It estimated the current pace of extinctions was 1,000 times faster than historical rates, jeopardizing a global goal set at a 2002 U.N. summit in Johannesburg “to achieve, by 2010, a significant reduction in the current rate of biodiversity loss”.
“Unprecedented additional efforts’ will be needed to achieve the 2010 biodiversity target at national, regional and global levels,” it said. The report was bleaker than a first U.N. review of the diversity of life issued in 2001.
According to a “Red List” compiled by the World Conservation Union, 844 animals and plants are known to have gone extinct in the last 500 years, ranging from the dodo to the Golden Toad in Costa Rica. It says the figures are probably a big underestimate.
“The direct causes of biodiversity loss — habitat change, over-exploitation, the introduction of invasive alien species, nutrient loading and climate change — show no sign of abating,” the report said.
Despite the threats, it said the 2010 goal was “by no means an impossible one”.
It urged better efforts to safeguard habitats ranging from deserts to jungles and better management of resources from fresh water to timber. About 12 percent of the earth’s land surface is in protected areas, against just 0.6 percent of the oceans.
It also recommended more work to curb pollution and to rein in industrial emissions of gases released by burning fossil fuels and widely blamed for global warming.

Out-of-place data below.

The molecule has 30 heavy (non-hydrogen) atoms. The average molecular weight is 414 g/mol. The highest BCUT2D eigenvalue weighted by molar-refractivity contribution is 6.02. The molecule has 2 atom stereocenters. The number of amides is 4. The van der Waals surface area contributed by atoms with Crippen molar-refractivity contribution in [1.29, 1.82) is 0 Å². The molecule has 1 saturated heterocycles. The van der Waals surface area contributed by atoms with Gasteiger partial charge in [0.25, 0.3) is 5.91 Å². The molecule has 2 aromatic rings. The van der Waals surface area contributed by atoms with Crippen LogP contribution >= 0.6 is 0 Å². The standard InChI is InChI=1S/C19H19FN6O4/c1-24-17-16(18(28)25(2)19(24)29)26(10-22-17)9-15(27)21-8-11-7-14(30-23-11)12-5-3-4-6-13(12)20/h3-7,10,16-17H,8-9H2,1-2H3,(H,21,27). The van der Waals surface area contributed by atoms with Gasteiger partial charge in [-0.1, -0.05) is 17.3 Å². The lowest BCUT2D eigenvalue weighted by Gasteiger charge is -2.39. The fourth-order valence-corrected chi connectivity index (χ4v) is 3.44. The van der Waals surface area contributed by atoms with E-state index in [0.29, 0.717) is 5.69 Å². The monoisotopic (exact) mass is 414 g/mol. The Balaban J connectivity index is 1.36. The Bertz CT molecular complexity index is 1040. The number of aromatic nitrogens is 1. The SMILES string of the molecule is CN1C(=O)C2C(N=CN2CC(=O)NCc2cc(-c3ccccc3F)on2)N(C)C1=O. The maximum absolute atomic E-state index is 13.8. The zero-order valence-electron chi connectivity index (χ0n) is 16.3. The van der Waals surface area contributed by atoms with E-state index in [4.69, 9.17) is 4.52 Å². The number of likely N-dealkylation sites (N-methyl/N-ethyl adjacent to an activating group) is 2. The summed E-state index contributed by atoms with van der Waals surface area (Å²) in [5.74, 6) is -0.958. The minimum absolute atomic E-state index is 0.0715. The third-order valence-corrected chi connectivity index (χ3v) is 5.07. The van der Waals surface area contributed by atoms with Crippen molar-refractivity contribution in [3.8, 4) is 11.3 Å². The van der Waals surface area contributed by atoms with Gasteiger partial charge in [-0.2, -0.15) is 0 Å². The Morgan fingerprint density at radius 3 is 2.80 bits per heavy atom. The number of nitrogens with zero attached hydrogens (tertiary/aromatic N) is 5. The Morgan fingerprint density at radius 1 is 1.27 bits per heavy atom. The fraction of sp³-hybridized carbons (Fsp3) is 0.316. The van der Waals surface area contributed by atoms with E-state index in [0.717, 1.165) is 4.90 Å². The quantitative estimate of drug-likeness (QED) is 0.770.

The report said, for instance, that the annual net loss of forests was 7.3 million hectares (18 million acres) — an area the size of Panama or Ireland — from 2000-2005. Still, the figure was slightly less than 8.9 million hectares a year from 1990-2000.
And it said that annual environmental losses from introduced pests in the United States, Australia, Britain, South Africa, India and Brazil had been estimated at more than $100 billion.
About 300 “invasive species” — molluscs, crustaceans and fish — have been introduced to the Mediterranean from the Red Sea since the late 19th century when the Suez Canal opened.
It gave mixed overall marks for progress on four key goals.
It said there was “reasonable progress” toward global cooperation but “limited” advances in ensuring enough cash and research. It estimated that annual aid to help slow biodiversity losses sank to $750 million from $1 billion since 1998.
And it said there was “far from sufficient” progress in better planning and implementation of biodiversity decisions and a “mixed” record in better understanding of biodiversity.